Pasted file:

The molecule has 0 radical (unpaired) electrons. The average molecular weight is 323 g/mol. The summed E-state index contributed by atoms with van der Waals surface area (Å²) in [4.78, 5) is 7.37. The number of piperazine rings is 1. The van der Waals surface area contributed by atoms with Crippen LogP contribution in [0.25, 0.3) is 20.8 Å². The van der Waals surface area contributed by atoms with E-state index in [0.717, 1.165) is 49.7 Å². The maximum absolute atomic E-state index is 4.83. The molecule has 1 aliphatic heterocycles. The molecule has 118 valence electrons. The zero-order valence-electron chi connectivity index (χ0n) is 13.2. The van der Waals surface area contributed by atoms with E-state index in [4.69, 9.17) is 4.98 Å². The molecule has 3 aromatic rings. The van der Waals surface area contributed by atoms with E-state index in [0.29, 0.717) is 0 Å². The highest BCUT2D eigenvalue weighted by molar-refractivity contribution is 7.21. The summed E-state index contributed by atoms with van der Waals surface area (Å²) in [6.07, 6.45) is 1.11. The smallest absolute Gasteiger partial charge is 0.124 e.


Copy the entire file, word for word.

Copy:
The molecule has 0 radical (unpaired) electrons. The average molecular weight is 323 g/mol. The summed E-state index contributed by atoms with van der Waals surface area (Å²) in [4.78, 5) is 7.37. The number of piperazine rings is 1. The van der Waals surface area contributed by atoms with Crippen LogP contribution in [0.25, 0.3) is 20.8 Å². The van der Waals surface area contributed by atoms with E-state index in [0.717, 1.165) is 49.7 Å². The maximum absolute atomic E-state index is 4.83. The molecule has 1 aliphatic heterocycles. The molecule has 118 valence electrons. The zero-order valence-electron chi connectivity index (χ0n) is 13.2. The van der Waals surface area contributed by atoms with E-state index in [4.69, 9.17) is 4.98 Å². The molecule has 3 aromatic rings. The van der Waals surface area contributed by atoms with E-state index in [0.29, 0.717) is 0 Å². The highest BCUT2D eigenvalue weighted by molar-refractivity contribution is 7.21. The summed E-state index contributed by atoms with van der Waals surface area (Å²) in [6.07, 6.45) is 1.11. The smallest absolute Gasteiger partial charge is 0.124 e.